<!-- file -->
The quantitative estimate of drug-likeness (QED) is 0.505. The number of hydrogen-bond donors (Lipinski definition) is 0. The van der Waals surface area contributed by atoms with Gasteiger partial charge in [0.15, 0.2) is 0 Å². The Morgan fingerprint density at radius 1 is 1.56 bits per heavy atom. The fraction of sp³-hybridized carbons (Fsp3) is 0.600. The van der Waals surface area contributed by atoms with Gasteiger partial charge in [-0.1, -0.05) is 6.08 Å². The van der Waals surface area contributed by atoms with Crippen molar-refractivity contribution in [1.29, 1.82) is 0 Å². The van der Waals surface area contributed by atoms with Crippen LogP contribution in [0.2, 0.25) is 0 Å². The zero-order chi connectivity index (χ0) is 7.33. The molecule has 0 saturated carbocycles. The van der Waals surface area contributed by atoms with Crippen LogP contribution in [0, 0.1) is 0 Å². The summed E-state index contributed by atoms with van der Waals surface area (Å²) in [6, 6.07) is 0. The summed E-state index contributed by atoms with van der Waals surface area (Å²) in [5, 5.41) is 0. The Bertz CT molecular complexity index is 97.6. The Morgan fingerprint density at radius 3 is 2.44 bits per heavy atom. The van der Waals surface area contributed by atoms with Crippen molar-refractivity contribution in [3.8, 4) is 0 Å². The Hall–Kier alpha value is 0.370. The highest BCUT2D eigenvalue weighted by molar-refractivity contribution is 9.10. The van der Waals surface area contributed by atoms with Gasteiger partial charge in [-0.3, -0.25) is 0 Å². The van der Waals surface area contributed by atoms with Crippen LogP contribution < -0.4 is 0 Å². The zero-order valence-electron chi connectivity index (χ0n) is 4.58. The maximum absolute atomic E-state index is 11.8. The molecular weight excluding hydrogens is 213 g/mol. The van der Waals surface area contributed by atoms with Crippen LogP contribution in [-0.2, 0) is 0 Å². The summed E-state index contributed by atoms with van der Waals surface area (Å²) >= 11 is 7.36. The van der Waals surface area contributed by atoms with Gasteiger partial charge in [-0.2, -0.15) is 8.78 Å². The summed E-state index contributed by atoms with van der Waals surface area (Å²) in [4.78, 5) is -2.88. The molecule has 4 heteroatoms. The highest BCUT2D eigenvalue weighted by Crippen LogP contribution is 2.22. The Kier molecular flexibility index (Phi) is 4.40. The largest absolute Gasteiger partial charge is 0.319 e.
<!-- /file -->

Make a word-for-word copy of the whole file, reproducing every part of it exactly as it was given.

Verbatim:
The quantitative estimate of drug-likeness (QED) is 0.505. The number of hydrogen-bond donors (Lipinski definition) is 0. The van der Waals surface area contributed by atoms with Gasteiger partial charge in [0.15, 0.2) is 0 Å². The Morgan fingerprint density at radius 1 is 1.56 bits per heavy atom. The fraction of sp³-hybridized carbons (Fsp3) is 0.600. The van der Waals surface area contributed by atoms with Gasteiger partial charge in [-0.1, -0.05) is 6.08 Å². The van der Waals surface area contributed by atoms with Crippen molar-refractivity contribution in [1.29, 1.82) is 0 Å². The van der Waals surface area contributed by atoms with Crippen LogP contribution in [0.2, 0.25) is 0 Å². The zero-order chi connectivity index (χ0) is 7.33. The molecule has 0 saturated carbocycles. The van der Waals surface area contributed by atoms with Crippen LogP contribution in [0, 0.1) is 0 Å². The summed E-state index contributed by atoms with van der Waals surface area (Å²) in [6, 6.07) is 0. The summed E-state index contributed by atoms with van der Waals surface area (Å²) in [5, 5.41) is 0. The Bertz CT molecular complexity index is 97.6. The Morgan fingerprint density at radius 3 is 2.44 bits per heavy atom. The van der Waals surface area contributed by atoms with Crippen molar-refractivity contribution in [3.8, 4) is 0 Å². The Hall–Kier alpha value is 0.370. The highest BCUT2D eigenvalue weighted by molar-refractivity contribution is 9.10. The van der Waals surface area contributed by atoms with Gasteiger partial charge in [-0.3, -0.25) is 0 Å². The van der Waals surface area contributed by atoms with Crippen LogP contribution < -0.4 is 0 Å². The zero-order valence-electron chi connectivity index (χ0n) is 4.58. The maximum absolute atomic E-state index is 11.8. The molecular weight excluding hydrogens is 213 g/mol. The van der Waals surface area contributed by atoms with Crippen LogP contribution in [-0.2, 0) is 0 Å². The summed E-state index contributed by atoms with van der Waals surface area (Å²) >= 11 is 7.36. The van der Waals surface area contributed by atoms with Gasteiger partial charge in [-0.2, -0.15) is 8.78 Å². The summed E-state index contributed by atoms with van der Waals surface area (Å²) in [4.78, 5) is -2.88. The molecule has 4 heteroatoms. The highest BCUT2D eigenvalue weighted by Crippen LogP contribution is 2.22. The Kier molecular flexibility index (Phi) is 4.40. The largest absolute Gasteiger partial charge is 0.319 e.